After missing the entire 2001–02 campaign, Carlisle returned to competitive football on 7 September 2002 in Queens Park Rangers' 4–0 victory over Mansfield Town. He scored two goals in 36 league matches in the 2002–03 season, helping the side to a fourth-placed finish and a spot in the Second Division play-offs. The club reached the final of the play-offs, but were defeated 0–1 by Cardiff City at the Millennium Stadium on 25 May 2003. During the following season, Carlisle developed personal problems, including an alcohol addiction, although he continued to play for a number of months. In September 2003, as the team were travelling to Colchester United for a league fixture, he was found drunk by manager Ian Holloway.[2] He subsequently missed one month of the season after being admitted to Sporting Chance, a clinic run by former international England footballer Tony Adams, for 28 days for treatment for alcohol-related problems.[10] He later had counselling for the problem before returning to action in October 2003.[2] Upon his return to the side, Carlisle won the Division Two Player of the Month for November 2003.[13] He scored one goal in 33 league games in 2003–04 as Queens Park Rangers finished as runners-up in the league, achieving promotion to the Football League Championship.[14][15] Carlisle's contract with Queens Park Rangers ended at the conclusion of the 2003–04 campaign,[16] and he left the club after scoring six goals in a total of 96 league appearances for the side.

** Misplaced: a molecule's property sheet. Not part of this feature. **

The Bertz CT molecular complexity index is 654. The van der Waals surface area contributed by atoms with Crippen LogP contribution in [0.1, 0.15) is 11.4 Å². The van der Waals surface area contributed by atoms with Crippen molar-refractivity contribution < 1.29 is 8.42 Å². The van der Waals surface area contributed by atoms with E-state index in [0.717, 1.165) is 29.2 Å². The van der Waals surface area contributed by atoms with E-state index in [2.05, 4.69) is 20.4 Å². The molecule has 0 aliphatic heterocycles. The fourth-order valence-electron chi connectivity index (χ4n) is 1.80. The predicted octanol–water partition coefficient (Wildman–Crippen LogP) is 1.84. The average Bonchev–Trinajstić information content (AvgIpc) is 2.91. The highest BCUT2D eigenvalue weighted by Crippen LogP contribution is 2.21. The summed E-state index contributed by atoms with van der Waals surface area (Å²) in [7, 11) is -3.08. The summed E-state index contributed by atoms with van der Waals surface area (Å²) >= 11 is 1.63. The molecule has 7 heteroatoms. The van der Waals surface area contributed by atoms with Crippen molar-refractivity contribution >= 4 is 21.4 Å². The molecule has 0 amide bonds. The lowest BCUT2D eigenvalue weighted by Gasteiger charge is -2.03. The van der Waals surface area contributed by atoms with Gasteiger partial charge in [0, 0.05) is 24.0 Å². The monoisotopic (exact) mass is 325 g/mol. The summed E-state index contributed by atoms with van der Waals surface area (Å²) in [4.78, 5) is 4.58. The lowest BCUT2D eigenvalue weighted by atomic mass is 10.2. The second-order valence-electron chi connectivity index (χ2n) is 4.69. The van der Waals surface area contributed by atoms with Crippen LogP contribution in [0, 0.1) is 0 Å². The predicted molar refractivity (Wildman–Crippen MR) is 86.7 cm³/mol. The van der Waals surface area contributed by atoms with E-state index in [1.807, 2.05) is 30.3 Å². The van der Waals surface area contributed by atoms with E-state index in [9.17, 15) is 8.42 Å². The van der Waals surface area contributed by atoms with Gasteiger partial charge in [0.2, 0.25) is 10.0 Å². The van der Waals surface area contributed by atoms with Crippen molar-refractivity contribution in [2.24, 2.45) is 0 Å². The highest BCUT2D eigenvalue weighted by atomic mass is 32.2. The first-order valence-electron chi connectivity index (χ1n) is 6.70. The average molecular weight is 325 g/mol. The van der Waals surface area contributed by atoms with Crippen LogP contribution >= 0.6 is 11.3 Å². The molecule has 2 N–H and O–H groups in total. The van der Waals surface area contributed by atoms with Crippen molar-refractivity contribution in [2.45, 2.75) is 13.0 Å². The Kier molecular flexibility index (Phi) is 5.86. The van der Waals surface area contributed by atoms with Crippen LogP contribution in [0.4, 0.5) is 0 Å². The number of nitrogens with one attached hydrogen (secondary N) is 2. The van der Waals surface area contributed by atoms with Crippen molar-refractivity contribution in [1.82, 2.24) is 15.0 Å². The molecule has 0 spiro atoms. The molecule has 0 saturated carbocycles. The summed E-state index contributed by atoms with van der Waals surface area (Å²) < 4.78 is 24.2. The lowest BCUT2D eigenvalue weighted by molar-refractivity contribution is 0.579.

Leeds United